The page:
I can probably do any swaps before the order is assembled so thoughts appreciated!


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 Post subject: Re: On Micro-ATX
PostPosted: Sat Dec 06, 2014 11:25 am 
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Asrock only shows one 16GB ECC RAM module in the mobo's QVL and it's Samsung. Upside is they tested a 16GB ECC RAM, downside - it isn't yours. :D You could ask Asrock tech support. $450 for RAM!!

PSU: should be fine. Your stressed load power with the components shown is under 200W and your probable work load is in the 150W range. The only time the HDDs need a LOT of amperage is when spinning up, typically at boot.

Spending $450 on RAM and then going cheap on the CPU cooler is a bit skewed. I would have spent another $20 and gone for the Scythe Kotetsu.

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1080p Gaming build: i5-4670K, Mugen 4, Asrock Z97 Anniversary, MSI GTX 1050 Ti Gaming, 8GB 1866 RAM, Samsung 860 Evo 500GB, Crucial MX100 256GB, WD Red 2TB, Samsung DVD burner, Fractal Define R4, Antec True Quiet 140 (2 front + rear) case fans, Seasonic SSR-550FX. 35W idle, 45-55W video streaming, 170-200W WoW, 318W stress test (Prime95 + Furmark)

Support SPCR through these links: Amazon and Newegg


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 Post subject: Re: On Micro-ATX
PostPosted: Sat Dec 06, 2014 11:44 am 
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CA_Steve wrote:
Asrock only shows one 16GB ECC RAM module in the mobo's QVL and it's Samsung. Upside is they tested a 16GB ECC RAM, downside - it isn't yours. :D You could ask Asrock tech support. $450 for RAM!!


I couldn't find ASRock's RAM anywhere. Before I ordered the Crucial RAM I checked their validator which said it's compatible. I've just double checked and they say it is 'guaranteed compatible' (though temporarily out of stock on their site), so I have some recourse.

$450 is the lowest price I could find for 2X16GB DDR4 ECC from a good company. Sure it's $100 - $150 or so more than other options but the peace of mind is worth it long term.

CA_Steve wrote:
Spending $450 on RAM and then going cheap on the CPU cooler is a bit skewed. I would have spent another $20 and gone for the Scythe Kotetsu.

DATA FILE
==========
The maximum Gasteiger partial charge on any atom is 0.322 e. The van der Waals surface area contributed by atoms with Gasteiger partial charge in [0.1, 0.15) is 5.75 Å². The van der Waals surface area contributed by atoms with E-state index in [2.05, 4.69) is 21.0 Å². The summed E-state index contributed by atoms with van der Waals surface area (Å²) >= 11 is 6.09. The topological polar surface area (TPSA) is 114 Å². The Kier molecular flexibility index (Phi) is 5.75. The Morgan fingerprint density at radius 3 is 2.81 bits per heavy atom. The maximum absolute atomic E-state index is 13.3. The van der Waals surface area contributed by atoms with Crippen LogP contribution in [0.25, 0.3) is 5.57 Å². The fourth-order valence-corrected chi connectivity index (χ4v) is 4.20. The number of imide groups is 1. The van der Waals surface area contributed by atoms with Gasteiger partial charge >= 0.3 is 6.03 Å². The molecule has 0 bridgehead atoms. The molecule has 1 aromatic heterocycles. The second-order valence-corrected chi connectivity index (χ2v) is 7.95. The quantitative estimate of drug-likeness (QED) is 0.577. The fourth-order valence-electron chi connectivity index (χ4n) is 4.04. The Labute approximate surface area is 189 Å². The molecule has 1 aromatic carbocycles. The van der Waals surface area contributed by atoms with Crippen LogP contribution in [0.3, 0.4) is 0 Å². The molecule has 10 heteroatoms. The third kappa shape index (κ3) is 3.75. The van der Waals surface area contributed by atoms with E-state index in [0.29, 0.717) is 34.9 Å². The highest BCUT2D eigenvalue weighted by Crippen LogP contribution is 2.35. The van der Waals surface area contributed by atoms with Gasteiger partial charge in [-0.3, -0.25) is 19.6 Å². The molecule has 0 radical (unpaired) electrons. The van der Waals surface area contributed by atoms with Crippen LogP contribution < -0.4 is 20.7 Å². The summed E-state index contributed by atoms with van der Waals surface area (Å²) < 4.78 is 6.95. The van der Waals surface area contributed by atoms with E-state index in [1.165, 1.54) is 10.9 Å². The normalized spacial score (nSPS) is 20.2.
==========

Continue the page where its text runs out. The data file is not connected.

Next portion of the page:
I honestly got the Cooler Master model out of exasperation. I have put so many hours into researching this build, it has gotten ridiculous, and I need to order it in this tax year. I wanted to get the Mugen 4 and numerous other models, but they were all out of stock. The model you linked is out of stock as well everywhere I've checked (I'm in Canada). What I got is nothing special but seems like a safe choice. I can replace the fan if need be or just replace the whole thing at a loss, but now I can get my life back from this agonizing process. (if incompatibilities don't pop up)

Thanks!


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 Post subject: Re: On Micro-ATX
PostPosted: Sun Dec 07, 2014 7:47 am 
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I've been reading some reviews of the 212 Evo on a 2011-3 socket and it seems it may have issues where the mounting breaks and a screw gets stuck in the motherboard. http://www.newegg.ca/Product/Product.as ... 6835103099

Given I can't find your suggested model, do you have any other suggestions? It has to be potentially silent from 5' (while on, hah hah), and I would also prefer something compact. I was hoping to not go down this rabbit hole again, and also buy from the same shop (Newegg.ca) for support issues. Would http://forums.ncix.ca/products/index.php?sku=67626 be a good choice?


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 Post subject: Re: On Micro-ATX
PostPosted: Sun Dec 07, 2014 8:44 am 
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The be quiet! Shadow Rock Slim would be a better choice. Looks like it's at a very reasonable price at NCIX.

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1080p Gaming build: i5-4670K, Mugen 4, Asrock Z97 Anniversary, MSI GTX 1050 Ti Gaming, 8GB 1866 RAM, Samsung 860 Evo 500GB, Crucial MX100 256GB, WD Red 2TB, Samsung DVD burner, Fractal Define R4, Antec True Quiet 140 (2 front + rear) case fans, Seasonic SSR-550FX. 35W idle, 45-55W video streaming, 170-200W WoW, 318W stress test (Prime95 + Furmark)

Support SPCR through these links: Amazon and Newegg


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 Post subject: Re: On Micro-ATX
PostPosted: Sun Dec 07, 2014 9:49 am 
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CA_Steve wrote:
The be quiet! Shadow Rock Slim would be a better choice. Looks like it's at a very reasonable price at NCIX.


Perfect, order changed. Thanks!


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 Post subject: Re: On Micro-ATX
PostPosted: Sat Dec 13, 2014 12:17 pm